Image data: Date: 2021-03-31 Location: Graz, Austria Telescope: 10″ f/5 Newtonian with GPU corrector (1250mm focal length) Camera: QHY183M @ -20C Filters: Optolong RGB Guiding: MGEN-II with off-axis guider Exposures: M48: 83x10s L, 46x20s R, 30x20s G, 30x20s B M65+M66: 48x60s L, 39x60s R, 32x60s G, 20x60s B
Saturday night, the sky was a spectacular sight. I had the chance to go out to one of my favorite places for observing. The sky was so full of stars – it was really a treat! A bit of “discomfort” posed the low temperatures, which were around -10C all night long.
As I arrived later than I hoped for, I immediately set my scope up. Scope and camera setup were up and ready for imaging soon. But then – a series of technical problems began. The scope did not fulfill GoTo commands properly. After solving this, the auto-guider could not calibrate well. I thought, it should be well enough. But upon inspecting the data back home, I had to discard more than 60% of the data due to elongated or totally ruined images. And finally, at around 2am my primary battery gave up (being only discharged 25%) due to the low temperatures. So I called it a night and went home.
The results I could gather are not as i was looking for. This is primarily due to the very low amound of data. But still, I add them here for the records…
Image data: Date: 2021-03-06 Location: Gaberl, Austria (RGB) + Graz, Austria (H-alpha) Telescope: 102mm f/7 APO with 0.79x flattener (equals to 564mm focal length) Camera: QHY183C @ -20C (RGB) + QHY183M @ -30C Filters: Baader UV-IR-Cut, Baader H-alpha Guiding: MGEN-II with off-axis guider Exposures: IC434: 24x300s H-alpha, 19x60s RGB M51: 19x60s RGB
This is the next image captured last weekend. I recorded 114 individual exposures of 120s, from which I could use 43 due to clouds crossing in the night. I annotated the image with the galaxies visible. Among them are: M86 (mag 8.8) NGC 4438 (mag 10.0) NGC 4388 (mag 10.9) NGC 4440 (mag 11.8) NGC 4402 (mag 11.9) and the faintest ones visible are IC 3386 (mag 16.0) IC 3349 (mag 17.7) IC 3363 (mag 17.7) PGC 40723 (mag 17.7)
Image data: Date: 2021-02-11 Location: Graz, Austria Telescope: 102mm f/7 APO with 0.79x flattener (equals to 564mm focal length) Camera: QHY183C @ -30C Filters: Baader UV-IR Cut + IDAS LPS-D2 Guiding: MGEN-II with off-axis guider Exposures: 43x100s RGB
During the last few days there were really promising clear nights. I recorded several data sets from my urban location (under these conditions, going up the mountains would have been a treat!). Now, as there are clouds again, I am processing the captured data. Here is the first result from the Leo Triplet (M65, M66 and NGC 3628). I still have not yet received my color filters. So here I have a combination of luminance (UV-IR-Cut), H-alpha and O-iii data.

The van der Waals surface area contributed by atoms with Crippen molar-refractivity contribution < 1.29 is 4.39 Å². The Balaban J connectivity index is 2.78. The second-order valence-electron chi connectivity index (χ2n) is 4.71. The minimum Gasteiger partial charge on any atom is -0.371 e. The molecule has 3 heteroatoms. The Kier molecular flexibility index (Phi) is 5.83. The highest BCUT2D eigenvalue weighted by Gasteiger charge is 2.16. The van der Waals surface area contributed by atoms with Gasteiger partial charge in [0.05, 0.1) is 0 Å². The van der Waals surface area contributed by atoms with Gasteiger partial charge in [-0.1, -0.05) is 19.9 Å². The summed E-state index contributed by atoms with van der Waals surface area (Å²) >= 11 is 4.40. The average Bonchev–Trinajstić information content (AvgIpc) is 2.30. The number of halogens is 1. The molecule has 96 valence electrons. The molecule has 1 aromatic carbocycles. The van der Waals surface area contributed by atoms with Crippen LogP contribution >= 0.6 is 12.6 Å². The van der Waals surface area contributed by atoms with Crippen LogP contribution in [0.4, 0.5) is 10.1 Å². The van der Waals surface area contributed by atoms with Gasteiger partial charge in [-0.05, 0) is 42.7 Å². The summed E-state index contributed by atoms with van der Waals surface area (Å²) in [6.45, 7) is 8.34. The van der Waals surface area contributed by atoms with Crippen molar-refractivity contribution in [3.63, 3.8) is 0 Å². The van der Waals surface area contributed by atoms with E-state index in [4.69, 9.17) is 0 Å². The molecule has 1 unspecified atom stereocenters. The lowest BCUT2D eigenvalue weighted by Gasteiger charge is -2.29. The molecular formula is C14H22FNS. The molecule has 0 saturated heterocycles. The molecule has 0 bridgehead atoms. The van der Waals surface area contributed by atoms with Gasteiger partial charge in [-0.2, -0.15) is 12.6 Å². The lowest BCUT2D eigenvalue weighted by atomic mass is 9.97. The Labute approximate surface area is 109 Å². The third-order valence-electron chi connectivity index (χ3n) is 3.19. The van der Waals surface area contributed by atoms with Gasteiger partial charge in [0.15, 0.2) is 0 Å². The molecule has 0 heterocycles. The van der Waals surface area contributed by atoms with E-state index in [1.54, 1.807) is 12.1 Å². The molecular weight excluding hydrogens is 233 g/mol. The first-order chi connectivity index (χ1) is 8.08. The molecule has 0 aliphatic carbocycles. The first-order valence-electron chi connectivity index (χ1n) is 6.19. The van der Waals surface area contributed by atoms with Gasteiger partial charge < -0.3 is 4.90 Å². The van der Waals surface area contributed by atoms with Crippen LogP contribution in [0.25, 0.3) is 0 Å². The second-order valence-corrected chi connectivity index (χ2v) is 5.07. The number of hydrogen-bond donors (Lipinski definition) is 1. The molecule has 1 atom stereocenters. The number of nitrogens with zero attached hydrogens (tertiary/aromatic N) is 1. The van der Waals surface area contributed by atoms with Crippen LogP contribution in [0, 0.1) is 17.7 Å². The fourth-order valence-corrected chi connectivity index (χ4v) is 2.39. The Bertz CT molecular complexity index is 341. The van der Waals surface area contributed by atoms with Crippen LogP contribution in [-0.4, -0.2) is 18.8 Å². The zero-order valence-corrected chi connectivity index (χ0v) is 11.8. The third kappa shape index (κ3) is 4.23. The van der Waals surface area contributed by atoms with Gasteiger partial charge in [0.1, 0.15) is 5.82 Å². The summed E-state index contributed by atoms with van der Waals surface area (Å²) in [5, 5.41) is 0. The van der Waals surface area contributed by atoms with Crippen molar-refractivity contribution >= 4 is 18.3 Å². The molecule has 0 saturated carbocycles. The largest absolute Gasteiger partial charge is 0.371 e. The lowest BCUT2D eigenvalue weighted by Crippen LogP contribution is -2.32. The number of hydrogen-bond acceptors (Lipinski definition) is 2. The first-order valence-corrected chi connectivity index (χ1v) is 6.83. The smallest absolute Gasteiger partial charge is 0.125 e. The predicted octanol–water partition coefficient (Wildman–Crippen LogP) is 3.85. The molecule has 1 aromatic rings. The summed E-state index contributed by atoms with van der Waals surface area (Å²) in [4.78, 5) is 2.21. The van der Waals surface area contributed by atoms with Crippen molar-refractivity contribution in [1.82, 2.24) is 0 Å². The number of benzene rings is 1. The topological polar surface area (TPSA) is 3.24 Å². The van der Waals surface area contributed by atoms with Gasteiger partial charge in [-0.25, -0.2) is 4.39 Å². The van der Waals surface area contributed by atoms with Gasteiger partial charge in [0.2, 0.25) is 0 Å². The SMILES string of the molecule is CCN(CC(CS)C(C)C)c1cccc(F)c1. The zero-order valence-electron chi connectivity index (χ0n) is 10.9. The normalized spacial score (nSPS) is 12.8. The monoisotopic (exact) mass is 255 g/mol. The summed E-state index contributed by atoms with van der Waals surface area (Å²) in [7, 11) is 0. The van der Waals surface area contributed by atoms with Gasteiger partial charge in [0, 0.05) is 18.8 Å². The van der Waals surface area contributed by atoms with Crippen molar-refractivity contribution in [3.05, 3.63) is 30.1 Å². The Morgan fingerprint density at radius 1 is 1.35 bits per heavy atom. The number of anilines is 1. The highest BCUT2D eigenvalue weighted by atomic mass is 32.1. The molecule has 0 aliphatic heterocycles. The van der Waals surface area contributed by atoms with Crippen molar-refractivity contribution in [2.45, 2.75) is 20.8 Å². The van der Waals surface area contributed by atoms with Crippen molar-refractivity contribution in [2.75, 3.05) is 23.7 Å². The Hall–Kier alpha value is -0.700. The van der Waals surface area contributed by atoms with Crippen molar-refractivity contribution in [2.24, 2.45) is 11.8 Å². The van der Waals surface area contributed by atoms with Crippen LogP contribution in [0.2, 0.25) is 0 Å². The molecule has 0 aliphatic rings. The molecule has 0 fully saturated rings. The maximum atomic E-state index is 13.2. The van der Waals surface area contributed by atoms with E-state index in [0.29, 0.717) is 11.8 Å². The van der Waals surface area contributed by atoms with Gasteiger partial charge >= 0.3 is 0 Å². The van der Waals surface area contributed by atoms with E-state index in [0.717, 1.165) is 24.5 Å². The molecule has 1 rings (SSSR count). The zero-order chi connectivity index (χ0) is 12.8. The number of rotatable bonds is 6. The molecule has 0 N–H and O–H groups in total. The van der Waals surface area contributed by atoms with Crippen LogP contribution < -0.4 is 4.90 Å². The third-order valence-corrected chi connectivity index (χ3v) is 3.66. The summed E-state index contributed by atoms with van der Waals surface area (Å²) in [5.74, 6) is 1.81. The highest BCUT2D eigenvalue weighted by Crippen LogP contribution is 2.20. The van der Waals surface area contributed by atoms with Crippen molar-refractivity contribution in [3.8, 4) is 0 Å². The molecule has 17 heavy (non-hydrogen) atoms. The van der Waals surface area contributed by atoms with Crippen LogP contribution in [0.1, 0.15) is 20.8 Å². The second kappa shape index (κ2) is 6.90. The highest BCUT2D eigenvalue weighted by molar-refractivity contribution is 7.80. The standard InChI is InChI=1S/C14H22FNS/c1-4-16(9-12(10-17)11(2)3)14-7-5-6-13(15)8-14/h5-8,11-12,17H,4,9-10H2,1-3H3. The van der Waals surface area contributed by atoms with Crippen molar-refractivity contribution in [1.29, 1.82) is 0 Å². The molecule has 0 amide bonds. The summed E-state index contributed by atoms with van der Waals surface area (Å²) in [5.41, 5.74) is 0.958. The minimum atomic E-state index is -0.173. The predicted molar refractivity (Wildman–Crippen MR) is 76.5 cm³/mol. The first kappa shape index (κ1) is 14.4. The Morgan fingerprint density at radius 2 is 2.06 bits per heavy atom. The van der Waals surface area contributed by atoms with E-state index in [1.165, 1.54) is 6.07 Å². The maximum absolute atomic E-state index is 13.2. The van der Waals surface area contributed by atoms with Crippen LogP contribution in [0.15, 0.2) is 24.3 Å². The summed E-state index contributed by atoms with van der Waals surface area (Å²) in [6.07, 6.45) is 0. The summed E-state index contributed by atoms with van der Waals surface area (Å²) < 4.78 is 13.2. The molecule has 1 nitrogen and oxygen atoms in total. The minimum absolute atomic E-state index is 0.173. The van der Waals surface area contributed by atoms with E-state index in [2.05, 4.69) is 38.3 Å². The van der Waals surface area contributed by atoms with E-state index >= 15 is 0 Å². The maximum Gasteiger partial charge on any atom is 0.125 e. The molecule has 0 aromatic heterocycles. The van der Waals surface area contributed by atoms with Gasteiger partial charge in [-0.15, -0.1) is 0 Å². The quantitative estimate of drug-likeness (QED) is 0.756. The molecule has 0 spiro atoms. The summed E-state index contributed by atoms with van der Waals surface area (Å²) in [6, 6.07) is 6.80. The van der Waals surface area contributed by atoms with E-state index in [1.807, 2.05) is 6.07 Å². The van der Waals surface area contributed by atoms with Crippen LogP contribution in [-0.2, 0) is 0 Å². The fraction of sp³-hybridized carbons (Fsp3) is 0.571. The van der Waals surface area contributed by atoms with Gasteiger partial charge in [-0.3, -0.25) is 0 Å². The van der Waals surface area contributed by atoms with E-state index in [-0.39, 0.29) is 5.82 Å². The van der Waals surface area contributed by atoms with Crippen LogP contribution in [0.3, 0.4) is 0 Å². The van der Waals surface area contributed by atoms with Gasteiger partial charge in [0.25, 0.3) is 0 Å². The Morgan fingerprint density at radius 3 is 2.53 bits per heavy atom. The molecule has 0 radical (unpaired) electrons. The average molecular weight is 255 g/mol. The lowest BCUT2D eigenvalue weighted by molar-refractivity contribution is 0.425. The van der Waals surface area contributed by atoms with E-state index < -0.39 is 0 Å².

Image data: Date: 2021-02-12 – 2021-02-14 Location: Graz, Austria Telescope: 102mm f/7 APO with 0.79x flattener (equals to 564mm focal length) Camera: QHY183M @ -30C Filters: Baader UV-IR Cut + IDAS LPS-D2, narrow band Ha, Oiii Guiding: MGEN-II with off-axis guider Exposures: 41x100s Luminance, 20x300s O-iii (2x binning), 30x300s H-alpha (2x binning) Sky-Quality: 19.4-19.6 mpss
Even though the dark night in June is quite short, I could capture these images of Makarian Chain around M86 in Virgo and the Iris Nebula. Images captured near Sommeralm, 30km north-east of Graz. Night sky still suffers from light pollution. The milky way was visible, but not crisp and clear.
Last night I spent near my home town – a short 25 minutes drive – to a place I frequently used years back for astronomy. It is a quite dark spot, though the light pollution is still obvious. Nevertheless I tried to go for some deep sky objects, getting as much observation / camera time as possible in the short nights of June.
My list of objects was not too short. All of them were well placed in the sky and really nice to see :-). So here you go: 1) Hercules cluster M13 (Sony A99ii, 800mm f4, 2xTC, 27x120s, ISO3200) 2) Virgo galaxies M60, M87, M90, M100 (Sony A6000mod, 70-200mmf2.8 @ 200mm f4.5, 22x300s, ISO3200) 3) Virgo galaxy M90 – though I intended M87 😉 4) Whirlpool galaxy M51 (Sony A99ii, 800mm f4, 2xTC, 6x360s, ISO3200) 5) Andromeda galaxy M31 (Sony A6000mod, 70-200mm f2.8 @ 200mm f4.5, 5x30s, ISO3200) – I made an error in exposure time, so instead of 5×300 I ended up with 5x30s 🙁 6) Jupiter (I did not pack my planetary imaging camera – so I used the same setup with Sony A99ii and 800mm scope at 1600mm) 7) Saturn (same as Jupiter)
And far too late (at 01:30) I set up my timelapse camera for a night-to-day movie. The milkyway was beautifully placed just above the pasture. The resulting video clip is below.